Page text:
Spider traps have a typical effect on your website, preventing crawlers from exploring it. They can be caused by a variety of technical and non-technical difficulties with your website. As a result, your search engine visibility suffers, and your ranking suffers as a result. Other undesirable consequences include:
- Google algorithms reduce the quality of your ranking
- Affect the original page’s ranking in circumstances when spider traps result in near-duplicate pages.
- Search bots waste time loading irrelevant near-duplicate pages, wasting crawl money.
A “nice” spider is less likely to get stuck in a crawler since it only seeks documents from a site once every few seconds and alternates between hosts. Sites can also use robot.txt to tell crawlers to avoid the trap once it’s been found, but this isn’t a guarantee that a crawler won’t be harmed. Investing the time to detect and eliminate crawler traps complements other efforts to improve SEO relevance and site ranking.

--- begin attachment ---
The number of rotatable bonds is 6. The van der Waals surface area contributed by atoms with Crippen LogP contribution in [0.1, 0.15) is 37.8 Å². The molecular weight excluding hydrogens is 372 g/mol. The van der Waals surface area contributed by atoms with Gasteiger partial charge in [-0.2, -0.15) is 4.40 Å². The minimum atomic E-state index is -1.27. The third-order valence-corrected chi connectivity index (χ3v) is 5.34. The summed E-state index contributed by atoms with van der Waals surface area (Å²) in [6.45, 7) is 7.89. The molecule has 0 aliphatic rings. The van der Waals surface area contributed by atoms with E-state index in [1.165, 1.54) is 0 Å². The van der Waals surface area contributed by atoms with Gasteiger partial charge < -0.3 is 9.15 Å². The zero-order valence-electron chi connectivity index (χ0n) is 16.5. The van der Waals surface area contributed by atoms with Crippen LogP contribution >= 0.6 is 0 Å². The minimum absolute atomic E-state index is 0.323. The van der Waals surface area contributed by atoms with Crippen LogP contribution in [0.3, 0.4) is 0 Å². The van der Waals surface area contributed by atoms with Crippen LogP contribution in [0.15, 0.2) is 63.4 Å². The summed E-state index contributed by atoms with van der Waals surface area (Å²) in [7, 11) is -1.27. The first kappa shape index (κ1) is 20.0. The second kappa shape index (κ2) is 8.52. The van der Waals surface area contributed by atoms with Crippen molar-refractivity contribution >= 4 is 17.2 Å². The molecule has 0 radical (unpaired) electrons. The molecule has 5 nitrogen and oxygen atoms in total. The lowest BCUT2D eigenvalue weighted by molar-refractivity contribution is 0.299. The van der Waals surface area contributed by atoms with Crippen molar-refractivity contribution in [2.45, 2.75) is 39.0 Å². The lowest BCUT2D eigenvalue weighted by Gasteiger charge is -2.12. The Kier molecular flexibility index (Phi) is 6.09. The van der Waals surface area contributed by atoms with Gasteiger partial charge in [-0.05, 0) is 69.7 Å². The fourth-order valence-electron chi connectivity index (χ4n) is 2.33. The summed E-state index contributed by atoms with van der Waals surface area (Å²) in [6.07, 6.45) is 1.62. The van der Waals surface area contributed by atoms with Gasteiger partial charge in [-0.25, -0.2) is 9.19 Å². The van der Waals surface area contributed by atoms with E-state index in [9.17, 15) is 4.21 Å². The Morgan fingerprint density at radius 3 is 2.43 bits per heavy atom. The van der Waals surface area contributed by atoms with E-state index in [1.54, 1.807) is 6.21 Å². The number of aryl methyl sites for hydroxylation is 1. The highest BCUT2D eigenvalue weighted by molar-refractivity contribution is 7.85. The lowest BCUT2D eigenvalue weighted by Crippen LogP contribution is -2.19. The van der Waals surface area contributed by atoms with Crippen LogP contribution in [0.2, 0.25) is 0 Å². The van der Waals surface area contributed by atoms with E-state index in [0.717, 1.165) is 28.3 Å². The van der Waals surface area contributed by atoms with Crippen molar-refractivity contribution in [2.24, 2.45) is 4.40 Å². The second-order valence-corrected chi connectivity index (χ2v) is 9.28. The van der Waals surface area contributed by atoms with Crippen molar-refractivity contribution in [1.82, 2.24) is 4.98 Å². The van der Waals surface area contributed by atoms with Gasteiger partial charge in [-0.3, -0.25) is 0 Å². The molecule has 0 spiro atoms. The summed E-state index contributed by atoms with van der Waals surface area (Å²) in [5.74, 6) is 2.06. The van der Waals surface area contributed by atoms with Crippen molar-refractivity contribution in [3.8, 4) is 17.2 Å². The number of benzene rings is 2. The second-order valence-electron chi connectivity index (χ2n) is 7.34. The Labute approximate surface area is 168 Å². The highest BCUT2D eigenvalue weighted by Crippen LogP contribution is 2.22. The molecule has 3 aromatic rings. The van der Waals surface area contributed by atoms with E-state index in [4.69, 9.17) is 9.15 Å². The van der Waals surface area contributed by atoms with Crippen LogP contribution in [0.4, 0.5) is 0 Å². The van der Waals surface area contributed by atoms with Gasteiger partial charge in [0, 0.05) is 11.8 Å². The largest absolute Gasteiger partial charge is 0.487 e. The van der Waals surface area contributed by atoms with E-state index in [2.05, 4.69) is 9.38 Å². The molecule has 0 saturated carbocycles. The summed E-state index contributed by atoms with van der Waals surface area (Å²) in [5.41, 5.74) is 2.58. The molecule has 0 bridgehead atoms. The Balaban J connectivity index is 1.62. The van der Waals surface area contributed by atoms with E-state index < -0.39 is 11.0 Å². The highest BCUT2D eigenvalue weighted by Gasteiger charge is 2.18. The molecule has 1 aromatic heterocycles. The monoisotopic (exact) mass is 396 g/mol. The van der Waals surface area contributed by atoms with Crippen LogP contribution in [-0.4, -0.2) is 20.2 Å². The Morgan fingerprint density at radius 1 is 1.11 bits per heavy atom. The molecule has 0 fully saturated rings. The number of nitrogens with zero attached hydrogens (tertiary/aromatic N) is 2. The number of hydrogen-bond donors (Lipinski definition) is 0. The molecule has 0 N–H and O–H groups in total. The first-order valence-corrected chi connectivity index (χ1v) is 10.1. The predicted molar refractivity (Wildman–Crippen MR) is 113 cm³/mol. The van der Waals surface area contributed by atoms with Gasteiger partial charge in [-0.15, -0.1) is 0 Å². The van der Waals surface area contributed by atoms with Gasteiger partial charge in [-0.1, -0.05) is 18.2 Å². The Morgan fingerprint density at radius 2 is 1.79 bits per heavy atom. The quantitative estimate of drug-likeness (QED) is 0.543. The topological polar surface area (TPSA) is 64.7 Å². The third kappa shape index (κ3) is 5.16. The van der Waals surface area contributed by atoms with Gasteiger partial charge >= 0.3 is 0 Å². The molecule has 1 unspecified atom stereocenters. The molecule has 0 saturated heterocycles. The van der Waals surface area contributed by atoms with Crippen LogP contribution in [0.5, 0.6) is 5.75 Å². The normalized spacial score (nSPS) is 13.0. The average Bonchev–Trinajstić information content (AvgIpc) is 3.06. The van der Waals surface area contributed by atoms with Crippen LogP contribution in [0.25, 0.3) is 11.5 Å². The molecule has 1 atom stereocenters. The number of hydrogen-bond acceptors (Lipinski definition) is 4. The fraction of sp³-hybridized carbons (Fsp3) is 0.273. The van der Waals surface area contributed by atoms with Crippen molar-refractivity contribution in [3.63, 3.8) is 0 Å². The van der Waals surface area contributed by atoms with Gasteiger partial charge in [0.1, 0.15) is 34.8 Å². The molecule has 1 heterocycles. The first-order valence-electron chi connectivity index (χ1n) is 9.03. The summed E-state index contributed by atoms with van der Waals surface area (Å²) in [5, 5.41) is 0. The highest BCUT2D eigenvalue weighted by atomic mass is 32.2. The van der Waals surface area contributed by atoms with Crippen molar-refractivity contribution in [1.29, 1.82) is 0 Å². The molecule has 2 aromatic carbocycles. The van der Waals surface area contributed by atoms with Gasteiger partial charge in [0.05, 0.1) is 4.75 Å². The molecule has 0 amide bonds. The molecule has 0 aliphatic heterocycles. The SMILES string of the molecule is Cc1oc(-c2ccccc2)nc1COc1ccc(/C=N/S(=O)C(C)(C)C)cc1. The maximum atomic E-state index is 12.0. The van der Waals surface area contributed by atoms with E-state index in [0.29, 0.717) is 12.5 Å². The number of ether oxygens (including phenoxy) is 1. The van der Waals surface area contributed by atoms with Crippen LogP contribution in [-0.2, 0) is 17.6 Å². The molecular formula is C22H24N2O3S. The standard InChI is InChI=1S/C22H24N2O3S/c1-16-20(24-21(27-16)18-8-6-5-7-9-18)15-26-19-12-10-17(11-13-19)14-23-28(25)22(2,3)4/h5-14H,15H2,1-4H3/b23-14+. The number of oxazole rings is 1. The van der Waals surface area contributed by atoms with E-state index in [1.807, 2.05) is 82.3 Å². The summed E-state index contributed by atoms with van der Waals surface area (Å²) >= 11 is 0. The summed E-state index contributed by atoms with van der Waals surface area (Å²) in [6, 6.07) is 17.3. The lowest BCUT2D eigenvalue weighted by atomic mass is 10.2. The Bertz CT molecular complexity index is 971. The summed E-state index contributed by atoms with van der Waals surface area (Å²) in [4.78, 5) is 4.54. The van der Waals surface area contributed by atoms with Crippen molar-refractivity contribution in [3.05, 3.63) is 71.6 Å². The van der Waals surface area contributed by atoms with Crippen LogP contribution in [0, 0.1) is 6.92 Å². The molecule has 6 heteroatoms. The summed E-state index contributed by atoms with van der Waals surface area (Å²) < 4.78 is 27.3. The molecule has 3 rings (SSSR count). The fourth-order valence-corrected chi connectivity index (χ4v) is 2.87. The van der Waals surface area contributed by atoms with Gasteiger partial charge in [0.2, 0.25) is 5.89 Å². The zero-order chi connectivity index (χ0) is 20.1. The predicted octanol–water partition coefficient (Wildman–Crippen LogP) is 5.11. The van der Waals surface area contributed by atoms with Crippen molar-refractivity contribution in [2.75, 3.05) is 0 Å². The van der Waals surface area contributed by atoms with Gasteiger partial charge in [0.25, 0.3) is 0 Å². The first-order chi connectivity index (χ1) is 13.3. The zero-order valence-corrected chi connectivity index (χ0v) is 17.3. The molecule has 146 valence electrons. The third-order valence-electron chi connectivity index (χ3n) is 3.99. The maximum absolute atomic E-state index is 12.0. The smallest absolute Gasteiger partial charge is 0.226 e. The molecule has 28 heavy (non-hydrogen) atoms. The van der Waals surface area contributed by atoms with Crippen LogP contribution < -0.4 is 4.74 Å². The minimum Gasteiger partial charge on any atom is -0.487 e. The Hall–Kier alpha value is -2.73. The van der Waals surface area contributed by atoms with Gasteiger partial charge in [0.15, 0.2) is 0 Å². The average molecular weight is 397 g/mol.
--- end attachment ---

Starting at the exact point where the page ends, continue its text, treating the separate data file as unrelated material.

- Back up and keep raw web server logs.
- Conduct frequent technical SEO audits.
- In addition, use fragments to add parameters since search engine crawlers disregard URL fragments.
- Run your crawls regularly to ensure that the relevant pages are being crawled.
- Examine several different user agents. If you’re accessing your site through one user agent, you might not get the best image of it. Bots may be stuck in canonical tag loops that visitors don’t see since they click links selectively.
This tutorial will help you recognize, remove, and avoid spider traps. They all happen for different causes, but they all have the same effect: they stifle the success of your website.